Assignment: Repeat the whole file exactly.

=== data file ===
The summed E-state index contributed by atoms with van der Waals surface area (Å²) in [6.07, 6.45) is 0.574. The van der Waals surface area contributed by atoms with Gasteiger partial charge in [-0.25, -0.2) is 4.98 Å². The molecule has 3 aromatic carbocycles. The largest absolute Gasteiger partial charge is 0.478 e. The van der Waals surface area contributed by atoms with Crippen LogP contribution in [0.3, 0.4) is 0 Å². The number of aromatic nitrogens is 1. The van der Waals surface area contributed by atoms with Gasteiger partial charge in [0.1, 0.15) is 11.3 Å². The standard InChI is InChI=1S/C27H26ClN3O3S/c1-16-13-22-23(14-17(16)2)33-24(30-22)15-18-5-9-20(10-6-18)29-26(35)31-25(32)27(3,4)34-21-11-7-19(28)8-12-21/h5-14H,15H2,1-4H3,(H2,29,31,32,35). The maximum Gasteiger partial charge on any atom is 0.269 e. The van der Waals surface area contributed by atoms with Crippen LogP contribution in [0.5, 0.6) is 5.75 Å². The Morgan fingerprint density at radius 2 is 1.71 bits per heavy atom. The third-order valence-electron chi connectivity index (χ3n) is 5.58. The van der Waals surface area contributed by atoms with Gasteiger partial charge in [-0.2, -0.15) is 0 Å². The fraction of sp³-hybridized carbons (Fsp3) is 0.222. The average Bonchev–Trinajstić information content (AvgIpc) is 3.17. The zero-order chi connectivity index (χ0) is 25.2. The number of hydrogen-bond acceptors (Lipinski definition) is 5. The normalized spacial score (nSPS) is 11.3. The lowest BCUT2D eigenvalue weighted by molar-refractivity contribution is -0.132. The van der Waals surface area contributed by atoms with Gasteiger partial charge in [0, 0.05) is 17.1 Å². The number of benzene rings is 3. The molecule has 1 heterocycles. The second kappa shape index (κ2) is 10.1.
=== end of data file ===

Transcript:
The summed E-state index contributed by atoms with van der Waals surface area (Å²) in [6.07, 6.45) is 0.574. The van der Waals surface area contributed by atoms with Gasteiger partial charge in [-0.25, -0.2) is 4.98 Å². The molecule has 3 aromatic carbocycles. The largest absolute Gasteiger partial charge is 0.478 e. The van der Waals surface area contributed by atoms with Crippen LogP contribution in [0.3, 0.4) is 0 Å². The number of aromatic nitrogens is 1. The van der Waals surface area contributed by atoms with Gasteiger partial charge in [0.1, 0.15) is 11.3 Å². The standard InChI is InChI=1S/C27H26ClN3O3S/c1-16-13-22-23(14-17(16)2)33-24(30-22)15-18-5-9-20(10-6-18)29-26(35)31-25(32)27(3,4)34-21-11-7-19(28)8-12-21/h5-14H,15H2,1-4H3,(H2,29,31,32,35). The maximum Gasteiger partial charge on any atom is 0.269 e. The van der Waals surface area contributed by atoms with Crippen LogP contribution in [0.5, 0.6) is 5.75 Å². The Morgan fingerprint density at radius 2 is 1.71 bits per heavy atom. The third-order valence-electron chi connectivity index (χ3n) is 5.58. The van der Waals surface area contributed by atoms with Gasteiger partial charge in [-0.2, -0.15) is 0 Å². The fraction of sp³-hybridized carbons (Fsp3) is 0.222. The average Bonchev–Trinajstić information content (AvgIpc) is 3.17. The zero-order chi connectivity index (χ0) is 25.2. The number of hydrogen-bond acceptors (Lipinski definition) is 5. The normalized spacial score (nSPS) is 11.3. The lowest BCUT2D eigenvalue weighted by molar-refractivity contribution is -0.132. The van der Waals surface area contributed by atoms with Gasteiger partial charge in [0, 0.05) is 17.1 Å². The number of benzene rings is 3. The molecule has 1 heterocycles. The second kappa shape index (κ2) is 10.1.